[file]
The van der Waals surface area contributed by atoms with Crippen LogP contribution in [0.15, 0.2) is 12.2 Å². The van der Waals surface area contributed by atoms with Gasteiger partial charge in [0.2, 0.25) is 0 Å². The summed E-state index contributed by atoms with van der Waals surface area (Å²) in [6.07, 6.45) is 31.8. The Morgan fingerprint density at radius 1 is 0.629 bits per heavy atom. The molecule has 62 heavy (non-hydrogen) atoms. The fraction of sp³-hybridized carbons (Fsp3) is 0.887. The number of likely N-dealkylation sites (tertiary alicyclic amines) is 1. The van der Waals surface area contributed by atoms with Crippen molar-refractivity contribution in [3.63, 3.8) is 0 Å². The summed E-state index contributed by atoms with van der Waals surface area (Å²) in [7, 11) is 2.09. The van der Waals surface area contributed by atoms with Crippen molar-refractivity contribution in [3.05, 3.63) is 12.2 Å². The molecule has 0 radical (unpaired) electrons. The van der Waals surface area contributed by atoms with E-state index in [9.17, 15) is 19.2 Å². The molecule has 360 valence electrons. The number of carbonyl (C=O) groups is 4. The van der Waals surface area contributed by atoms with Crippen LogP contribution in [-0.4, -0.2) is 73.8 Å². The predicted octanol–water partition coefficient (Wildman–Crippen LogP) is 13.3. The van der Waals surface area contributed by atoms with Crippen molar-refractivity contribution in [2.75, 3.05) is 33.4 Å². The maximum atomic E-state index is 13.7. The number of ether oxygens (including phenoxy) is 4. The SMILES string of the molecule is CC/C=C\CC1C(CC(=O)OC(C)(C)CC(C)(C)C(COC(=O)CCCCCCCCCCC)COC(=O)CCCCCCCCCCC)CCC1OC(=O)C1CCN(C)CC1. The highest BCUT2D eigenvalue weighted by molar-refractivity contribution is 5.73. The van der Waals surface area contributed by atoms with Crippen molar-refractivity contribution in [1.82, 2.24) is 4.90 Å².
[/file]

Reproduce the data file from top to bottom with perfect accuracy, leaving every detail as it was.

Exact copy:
The van der Waals surface area contributed by atoms with Crippen LogP contribution in [0.15, 0.2) is 12.2 Å². The van der Waals surface area contributed by atoms with Gasteiger partial charge in [0.2, 0.25) is 0 Å². The summed E-state index contributed by atoms with van der Waals surface area (Å²) in [6.07, 6.45) is 31.8. The Morgan fingerprint density at radius 1 is 0.629 bits per heavy atom. The molecule has 62 heavy (non-hydrogen) atoms. The fraction of sp³-hybridized carbons (Fsp3) is 0.887. The number of likely N-dealkylation sites (tertiary alicyclic amines) is 1. The van der Waals surface area contributed by atoms with Crippen molar-refractivity contribution in [3.63, 3.8) is 0 Å². The summed E-state index contributed by atoms with van der Waals surface area (Å²) in [7, 11) is 2.09. The van der Waals surface area contributed by atoms with Crippen molar-refractivity contribution in [3.05, 3.63) is 12.2 Å². The molecule has 0 radical (unpaired) electrons. The van der Waals surface area contributed by atoms with E-state index in [9.17, 15) is 19.2 Å². The molecule has 360 valence electrons. The number of carbonyl (C=O) groups is 4. The van der Waals surface area contributed by atoms with Crippen LogP contribution in [-0.4, -0.2) is 73.8 Å². The predicted octanol–water partition coefficient (Wildman–Crippen LogP) is 13.3. The van der Waals surface area contributed by atoms with Crippen molar-refractivity contribution in [2.75, 3.05) is 33.4 Å². The maximum atomic E-state index is 13.7. The number of ether oxygens (including phenoxy) is 4. The SMILES string of the molecule is CC/C=C\CC1C(CC(=O)OC(C)(C)CC(C)(C)C(COC(=O)CCCCCCCCCCC)COC(=O)CCCCCCCCCCC)CCC1OC(=O)C1CCN(C)CC1. The highest BCUT2D eigenvalue weighted by molar-refractivity contribution is 5.73. The van der Waals surface area contributed by atoms with Crippen molar-refractivity contribution in [1.82, 2.24) is 4.90 Å².